25 JANUARY 2021
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AGS Airports, which owns and manages Aberdeen, Glasgow and Southampton airports, is to lead a consortium that will develop and trial what will be the UK’s first national distribution network to use drones to transport essential medicines, blood, organs and other medical supplies throughout Scotland.
Last December BTN reported on a trial drone dlivery from Land’s End Airport to St Mary’s on the Isles of Scilly.
The AGS led consortium, which brings together 14 organisations including the University of Strathclyde, and leading air traffic control provider NATS, successfully secured £1.5m from the UK Industrial Strategy Future Flight Challenge Fund to demonstrate how autonomous drone technology can enhance access to essential medical supplies, particularly in rural parts of Scotland.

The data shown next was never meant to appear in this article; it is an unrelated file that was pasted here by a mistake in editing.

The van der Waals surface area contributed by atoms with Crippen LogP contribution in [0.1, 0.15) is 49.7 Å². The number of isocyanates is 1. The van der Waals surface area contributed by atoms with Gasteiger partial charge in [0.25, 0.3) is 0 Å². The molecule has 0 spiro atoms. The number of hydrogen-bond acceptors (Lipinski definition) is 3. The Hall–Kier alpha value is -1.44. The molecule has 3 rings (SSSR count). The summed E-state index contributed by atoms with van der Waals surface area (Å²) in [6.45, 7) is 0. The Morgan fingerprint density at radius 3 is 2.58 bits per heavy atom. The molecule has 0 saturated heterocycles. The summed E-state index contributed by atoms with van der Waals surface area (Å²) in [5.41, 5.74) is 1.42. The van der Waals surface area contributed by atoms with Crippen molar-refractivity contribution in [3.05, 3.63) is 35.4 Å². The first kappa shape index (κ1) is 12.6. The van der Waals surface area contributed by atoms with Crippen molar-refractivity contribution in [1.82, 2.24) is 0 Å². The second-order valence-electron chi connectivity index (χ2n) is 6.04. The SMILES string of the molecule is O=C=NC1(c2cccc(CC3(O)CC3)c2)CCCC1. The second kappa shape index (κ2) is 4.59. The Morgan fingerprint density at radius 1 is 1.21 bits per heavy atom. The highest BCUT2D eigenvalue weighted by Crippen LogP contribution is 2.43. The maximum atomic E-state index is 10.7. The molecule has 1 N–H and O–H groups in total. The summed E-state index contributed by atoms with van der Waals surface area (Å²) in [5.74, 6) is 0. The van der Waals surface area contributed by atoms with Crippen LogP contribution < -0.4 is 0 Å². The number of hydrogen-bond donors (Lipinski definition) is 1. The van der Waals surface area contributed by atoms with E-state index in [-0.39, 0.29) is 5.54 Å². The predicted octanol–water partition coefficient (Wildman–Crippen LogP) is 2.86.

The Care & Equity – Healthcare Logistics UAS Scotland (CAELUS) project started on 1 December 2020 and will involve live drone flight trials. In addition to developing the ground infrastructure needed to recharge the drones and the systems to control them while flying, a key aspect of the project will be designing pathways to ensure the drones can safely share airspace with civil aviation. The project will also ensure critical aspects such as public safety, security and noise levels are considered.
A digital blueprint of the drone delivery network will then be created with the potential to connect hospitals, pathology laboratories, distribution centres and GP surgeries across Scotland. The project is scheduled to run until spring 2022.
Derek Provan, chief executive of AGS Airports, said: “This project has the potential to completely revolutionise the way in which healthcare services are delivered in Scotland. Not only does drone technology have the ability to speed-up the delivery of critical medical supplies, it could reduce waiting times for test results and, more importantly, help provide equity of care between urban and remote rural communities.”
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